Though it has been on a historic winning streak, King Dollar has come dangerously close to running out of luck.

Oh sure, the U.S. dollar index has just completed a record eight consecutive monthly gains, the longest that has happened since it was created four decades ago. Since the start of July, the dollar index has gained 19.5 percent.

But in February, it was barely able to squeak out a win and was up just 0.5 percent on the month. That was the weakest gain out of the last eight.

However, not every trader is convinced the dollar’s time in the sun is done.

“I think this is actually a pause,” said Gina Sanchez, founder of Chantico Global. “The most important thing for the outlook on the dollar is going to be the expectation for future interest rates. And as long as those continue to remain hawkish – the belief that eventually we’re going to see an interest rate hike — then you’re going to continue to see strength in the dollar.”

Sanchez expects the Federal Reserve will hold off on a rate hike until September. In the meantime, the European Central Bank in the midst of quantitative easing, potentially weakening the euro versus the buck.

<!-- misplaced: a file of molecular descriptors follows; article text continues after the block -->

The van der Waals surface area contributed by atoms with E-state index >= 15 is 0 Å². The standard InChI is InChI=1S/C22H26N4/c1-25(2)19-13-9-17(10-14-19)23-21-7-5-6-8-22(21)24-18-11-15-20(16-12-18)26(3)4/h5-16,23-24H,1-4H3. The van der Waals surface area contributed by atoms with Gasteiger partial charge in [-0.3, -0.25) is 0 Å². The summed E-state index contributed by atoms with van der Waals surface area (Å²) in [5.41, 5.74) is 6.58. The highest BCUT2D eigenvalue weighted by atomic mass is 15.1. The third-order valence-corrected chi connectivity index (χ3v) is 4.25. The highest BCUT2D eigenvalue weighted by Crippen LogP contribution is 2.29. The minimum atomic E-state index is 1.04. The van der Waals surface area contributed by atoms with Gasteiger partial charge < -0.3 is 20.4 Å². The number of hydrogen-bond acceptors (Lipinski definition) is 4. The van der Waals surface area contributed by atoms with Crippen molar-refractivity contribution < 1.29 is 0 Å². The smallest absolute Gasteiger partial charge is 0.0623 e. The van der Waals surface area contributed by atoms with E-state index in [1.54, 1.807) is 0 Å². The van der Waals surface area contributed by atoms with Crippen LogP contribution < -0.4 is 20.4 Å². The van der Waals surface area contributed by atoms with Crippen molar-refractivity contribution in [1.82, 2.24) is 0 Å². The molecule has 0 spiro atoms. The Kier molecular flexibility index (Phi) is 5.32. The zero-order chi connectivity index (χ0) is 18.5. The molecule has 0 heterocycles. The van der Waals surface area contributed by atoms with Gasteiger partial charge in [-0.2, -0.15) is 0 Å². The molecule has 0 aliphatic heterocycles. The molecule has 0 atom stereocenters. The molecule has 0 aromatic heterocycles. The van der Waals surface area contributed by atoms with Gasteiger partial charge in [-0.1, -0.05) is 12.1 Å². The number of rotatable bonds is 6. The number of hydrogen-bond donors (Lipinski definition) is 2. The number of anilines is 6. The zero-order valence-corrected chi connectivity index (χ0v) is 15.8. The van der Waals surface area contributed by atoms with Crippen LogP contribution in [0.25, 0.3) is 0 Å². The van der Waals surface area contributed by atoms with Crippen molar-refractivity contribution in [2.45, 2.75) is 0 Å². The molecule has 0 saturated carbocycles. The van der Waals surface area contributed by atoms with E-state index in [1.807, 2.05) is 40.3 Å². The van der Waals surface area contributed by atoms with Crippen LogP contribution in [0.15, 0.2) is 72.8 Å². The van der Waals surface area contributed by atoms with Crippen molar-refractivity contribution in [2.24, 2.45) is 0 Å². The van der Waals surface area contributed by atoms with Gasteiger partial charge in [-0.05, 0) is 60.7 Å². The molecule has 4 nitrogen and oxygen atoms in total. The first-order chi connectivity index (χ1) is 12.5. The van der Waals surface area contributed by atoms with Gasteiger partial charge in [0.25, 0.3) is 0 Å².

“We would have to see really, really bad numbers in the U.S. to avoid continued strengthening,” said Sanchez, a CNBC contributor. “The weakness of the rest of the world means the dollar continues to strengthen.”

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The technicals are also bullish, based on the chart work of Craig Johnson, senior technical research strategist at Piper Jaffray.

“The dollar will remain King Dollar and it will also retain its crown,” declared Johnson, who is also president of the Market Technicians Association.

He is particularly optimistic on the dollar index’s future because he sees it breaking out of a pennant formation that had been in place for over a month.

“The next move in the dollar – and it’s starting to happen today – is to the upside,” he said. “The next resistance comes into play at around 99 to 100. That’s where we think, in the short term, we can see the dollar further appreciate toward.”

Johnson sees the dollar as having bounced from a large bottom it made over the past five years.

“The dollar is still going to continue to strengthen,” he predicted. “It’s going to continue to pull in money from outside the U.S. and, ultimately, that means weakness for commodities, too. Bullish the dollar.”